By Adam Cruise

Images by Láura-Jéan Edeling and Marco Balenovic

Adam Cruise relates his diving adventures in Mafia where he experienced the best diving East Africa has to offer.

“If you think Zanzibar is good, you should try Mafia.” These were the words of a renowned underwater wildlife filmmaker. Mafia? This is not a name typical of East African tropical islands. Zanzibar, Lamu, Medjumbe and Pemba all sounded right. This name, however, brought to mind darkened back rooms behind spaghetti restaurants in downtown Philly or New York. So, I asked the filmmaker to repeat the name. It was Mafia. The name’s origin is sketchy. One theory claims the name is derived from the Arabic word morfiyeh, meaning “group” which could also be construed as “archipelago”. This is apt since Mafia is not one, but a series of interconnected islands. The Sultanates of Zanzibar used the archipelago as an important economic centre for hundreds of years, spring-boarding trade with the wealthy African kingdoms to the east and south east.

Much later, the German colonialists preferred Mafia as the principal port for their vast East African colony because a deep channel runs between the main island and the smaller Chole Island which is perfect for their heavily-laden merchant and warships. The old German colonial headquarters are still visible, albeit as ruins among the lianas of giant mangroves that now groan under the weight of fruit bats.

The deep channel was the objective of the filmmaker’s discourse. He claimed that with its daily tidal wash, the channel offers the best diving in East Africa. The mineral- and plankton-replenished tidal wash attracts plankton feeders like whale sharks as well as game fish and their adjutant predators such as reef sharks and huge brindle and potato bass. Turtles too, he chimed, are a-plentiful.

It was a bold statement. Better than Seychelles, Madagascar or Maldives? I reckoned, though, as an underwater wildlife filmmaker, he ought to know. Still, I had to see for myself. Just weeks after the conversation, I boarded a flight bound for Dar es Salaam. From there, I jumped on a light aircraft and flew among floating, puffy clouds above a glass-smooth sea for a couple of hours before touching down on the dusty strip on  the westward side of the main island. The pilot expertly dodged grazing cattle on the verges. After a bouncy drive to Chole Bay on the eastern side, I was accommodated in a luxuriously middle-eastern styled lodge, which was one of a clutch of lodges on the island, with quaint chalets set among the tall palms that swayed gently in the tropical evening breeze. With its daily tidal wash, the channel offers the best diving in East Africa. I came to dive and shortly I was rolling backwards over the gunwale of a traditional dhow, commissioned and built by the latest generation of boat builders on the island. The visibility in the channel is excellent and the constant replenishing of minerals ensures a healthier-than-normal bed of hard corals. It’s hard to describe this underwater scene without using superlatives. Indeed, pick any half dozen and it will describe the scuba diving in Mafia to a tee. All I can say is that the filmmaker was not wrong. The Tanzanian government, with the help of WWF, has recognised its potential as a unique marine environment and declared most of the bay a nature sanctuary. Unlike many other underwater habitats in East Africa that are facing immense environmental pressure, Mafia remains a shining beacon of how it ought to be.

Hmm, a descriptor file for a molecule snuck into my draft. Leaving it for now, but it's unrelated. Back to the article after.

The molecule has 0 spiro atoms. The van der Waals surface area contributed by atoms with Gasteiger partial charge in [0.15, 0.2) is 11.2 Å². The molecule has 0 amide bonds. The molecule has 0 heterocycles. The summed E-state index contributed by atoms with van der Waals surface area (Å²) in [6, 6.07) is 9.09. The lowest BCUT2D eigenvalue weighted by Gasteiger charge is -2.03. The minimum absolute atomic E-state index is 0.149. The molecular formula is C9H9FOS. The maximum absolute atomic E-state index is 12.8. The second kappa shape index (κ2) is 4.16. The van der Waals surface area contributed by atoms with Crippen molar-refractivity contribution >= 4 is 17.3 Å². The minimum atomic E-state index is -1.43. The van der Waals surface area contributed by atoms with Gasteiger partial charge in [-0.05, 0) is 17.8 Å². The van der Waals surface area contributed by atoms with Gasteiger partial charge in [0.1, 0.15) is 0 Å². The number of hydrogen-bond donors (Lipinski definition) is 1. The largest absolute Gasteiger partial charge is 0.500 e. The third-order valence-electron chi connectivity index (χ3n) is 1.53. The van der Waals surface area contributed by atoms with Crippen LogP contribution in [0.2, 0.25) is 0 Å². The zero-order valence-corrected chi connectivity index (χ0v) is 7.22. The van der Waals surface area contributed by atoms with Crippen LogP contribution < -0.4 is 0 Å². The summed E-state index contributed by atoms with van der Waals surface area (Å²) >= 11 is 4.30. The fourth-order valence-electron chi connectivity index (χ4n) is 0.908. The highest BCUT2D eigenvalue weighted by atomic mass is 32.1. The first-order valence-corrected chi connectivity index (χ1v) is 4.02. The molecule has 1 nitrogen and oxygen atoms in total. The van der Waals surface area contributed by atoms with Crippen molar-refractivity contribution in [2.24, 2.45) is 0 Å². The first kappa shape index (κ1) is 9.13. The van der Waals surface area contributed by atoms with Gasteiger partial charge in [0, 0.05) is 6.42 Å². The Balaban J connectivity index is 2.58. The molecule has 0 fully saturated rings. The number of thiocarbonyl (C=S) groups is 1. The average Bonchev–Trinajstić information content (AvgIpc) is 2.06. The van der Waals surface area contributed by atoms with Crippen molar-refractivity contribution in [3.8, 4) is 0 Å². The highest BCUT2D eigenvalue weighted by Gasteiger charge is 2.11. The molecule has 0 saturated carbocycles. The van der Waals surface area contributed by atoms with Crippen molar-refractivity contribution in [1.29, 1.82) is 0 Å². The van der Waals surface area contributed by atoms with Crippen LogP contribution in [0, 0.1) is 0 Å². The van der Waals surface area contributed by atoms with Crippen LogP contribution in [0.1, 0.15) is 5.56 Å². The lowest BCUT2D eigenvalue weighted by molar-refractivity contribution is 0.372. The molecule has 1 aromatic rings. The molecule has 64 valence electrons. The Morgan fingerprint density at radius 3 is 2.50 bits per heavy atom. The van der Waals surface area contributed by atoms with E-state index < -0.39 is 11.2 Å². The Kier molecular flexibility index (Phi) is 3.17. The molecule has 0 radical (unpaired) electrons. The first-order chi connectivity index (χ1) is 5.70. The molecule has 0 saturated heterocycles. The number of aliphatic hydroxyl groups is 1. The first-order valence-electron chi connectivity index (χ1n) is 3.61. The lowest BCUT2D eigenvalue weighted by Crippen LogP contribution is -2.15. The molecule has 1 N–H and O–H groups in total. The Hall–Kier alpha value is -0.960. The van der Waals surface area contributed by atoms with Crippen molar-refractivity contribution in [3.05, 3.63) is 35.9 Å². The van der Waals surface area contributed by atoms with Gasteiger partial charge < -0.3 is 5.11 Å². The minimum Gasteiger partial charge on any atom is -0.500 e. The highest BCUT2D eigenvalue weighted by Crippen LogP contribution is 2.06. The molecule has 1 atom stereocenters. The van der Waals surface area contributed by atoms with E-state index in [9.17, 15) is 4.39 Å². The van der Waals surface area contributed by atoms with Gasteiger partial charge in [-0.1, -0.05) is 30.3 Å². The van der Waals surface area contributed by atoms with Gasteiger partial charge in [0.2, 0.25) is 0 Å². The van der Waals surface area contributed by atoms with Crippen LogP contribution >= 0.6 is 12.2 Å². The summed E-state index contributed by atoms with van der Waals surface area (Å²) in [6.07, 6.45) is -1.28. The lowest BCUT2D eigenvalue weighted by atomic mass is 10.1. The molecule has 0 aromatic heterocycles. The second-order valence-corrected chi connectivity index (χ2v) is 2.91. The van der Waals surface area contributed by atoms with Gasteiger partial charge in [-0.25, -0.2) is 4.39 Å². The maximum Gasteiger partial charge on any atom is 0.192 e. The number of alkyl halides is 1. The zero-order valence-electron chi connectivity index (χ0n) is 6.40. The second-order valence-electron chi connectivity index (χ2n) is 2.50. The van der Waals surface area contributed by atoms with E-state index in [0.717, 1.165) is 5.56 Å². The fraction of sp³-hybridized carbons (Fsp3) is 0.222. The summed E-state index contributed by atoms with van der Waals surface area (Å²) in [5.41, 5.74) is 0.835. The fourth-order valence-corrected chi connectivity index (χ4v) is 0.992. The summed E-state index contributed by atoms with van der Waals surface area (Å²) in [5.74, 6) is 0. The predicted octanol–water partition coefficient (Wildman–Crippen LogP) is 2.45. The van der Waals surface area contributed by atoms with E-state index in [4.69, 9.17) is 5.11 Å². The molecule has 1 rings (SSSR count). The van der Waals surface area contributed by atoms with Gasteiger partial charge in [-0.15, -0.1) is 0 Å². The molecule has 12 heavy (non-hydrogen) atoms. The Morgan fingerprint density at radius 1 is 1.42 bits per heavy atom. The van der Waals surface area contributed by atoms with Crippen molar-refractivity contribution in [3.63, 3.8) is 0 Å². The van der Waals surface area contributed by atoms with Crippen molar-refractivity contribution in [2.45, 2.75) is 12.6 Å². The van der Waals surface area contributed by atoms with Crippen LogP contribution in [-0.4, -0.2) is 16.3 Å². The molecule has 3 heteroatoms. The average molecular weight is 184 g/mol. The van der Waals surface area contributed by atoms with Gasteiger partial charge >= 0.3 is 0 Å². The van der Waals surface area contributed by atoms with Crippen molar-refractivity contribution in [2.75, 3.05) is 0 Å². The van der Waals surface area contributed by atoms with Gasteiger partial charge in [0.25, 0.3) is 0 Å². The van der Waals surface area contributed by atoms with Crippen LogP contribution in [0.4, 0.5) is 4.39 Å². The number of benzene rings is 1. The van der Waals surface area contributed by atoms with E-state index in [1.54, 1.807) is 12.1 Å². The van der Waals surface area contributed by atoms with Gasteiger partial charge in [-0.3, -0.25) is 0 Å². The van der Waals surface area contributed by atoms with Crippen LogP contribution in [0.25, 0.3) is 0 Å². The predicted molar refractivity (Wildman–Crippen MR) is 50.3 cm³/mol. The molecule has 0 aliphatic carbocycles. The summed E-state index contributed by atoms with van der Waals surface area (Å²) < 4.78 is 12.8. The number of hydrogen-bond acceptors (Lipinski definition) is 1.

The short & sweet

Best time to go: October to March is the best time to go.
Ave. viz: 25m.
Ave. water temp: 27°C.
Common critters: Turtles, nudibranchs, cleaner shrimp, napoleon wrasses, potato bass, rays, moray eels and various other tropical fishes.
Diving feature: The beautiful wall dives and the romance of diving off a dhow are special to Mafia Island.
Other things to do: Snorkelling, whale shark snorkelling trips, whale watching, tours to the smaller islands and ruins, and fishing.